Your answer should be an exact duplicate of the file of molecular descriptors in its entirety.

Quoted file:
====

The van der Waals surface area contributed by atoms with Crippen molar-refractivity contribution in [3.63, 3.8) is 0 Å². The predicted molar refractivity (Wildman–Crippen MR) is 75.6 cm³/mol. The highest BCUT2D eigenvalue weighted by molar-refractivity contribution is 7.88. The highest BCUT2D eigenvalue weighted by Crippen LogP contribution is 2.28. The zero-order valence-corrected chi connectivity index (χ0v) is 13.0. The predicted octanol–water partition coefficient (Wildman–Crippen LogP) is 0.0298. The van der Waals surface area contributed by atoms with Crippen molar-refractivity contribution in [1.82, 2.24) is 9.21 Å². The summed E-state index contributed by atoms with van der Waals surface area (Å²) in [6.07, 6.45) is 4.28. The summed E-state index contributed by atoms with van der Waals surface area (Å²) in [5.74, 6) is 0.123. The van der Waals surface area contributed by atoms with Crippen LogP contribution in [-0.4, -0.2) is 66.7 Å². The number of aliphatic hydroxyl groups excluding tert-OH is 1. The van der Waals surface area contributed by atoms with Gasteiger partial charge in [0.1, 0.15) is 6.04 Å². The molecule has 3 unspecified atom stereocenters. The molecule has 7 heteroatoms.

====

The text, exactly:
The van der Waals surface area contributed by atoms with Crippen molar-refractivity contribution in [3.63, 3.8) is 0 Å². The predicted molar refractivity (Wildman–Crippen MR) is 75.6 cm³/mol. The highest BCUT2D eigenvalue weighted by molar-refractivity contribution is 7.88. The highest BCUT2D eigenvalue weighted by Crippen LogP contribution is 2.28. The zero-order valence-corrected chi connectivity index (χ0v) is 13.0. The predicted octanol–water partition coefficient (Wildman–Crippen LogP) is 0.0298. The van der Waals surface area contributed by atoms with Crippen molar-refractivity contribution in [1.82, 2.24) is 9.21 Å². The summed E-state index contributed by atoms with van der Waals surface area (Å²) in [6.07, 6.45) is 4.28. The summed E-state index contributed by atoms with van der Waals surface area (Å²) in [5.74, 6) is 0.123. The van der Waals surface area contributed by atoms with Crippen LogP contribution in [-0.4, -0.2) is 66.7 Å². The number of aliphatic hydroxyl groups excluding tert-OH is 1. The van der Waals surface area contributed by atoms with Gasteiger partial charge in [0.1, 0.15) is 6.04 Å². The molecule has 3 unspecified atom stereocenters. The molecule has 7 heteroatoms.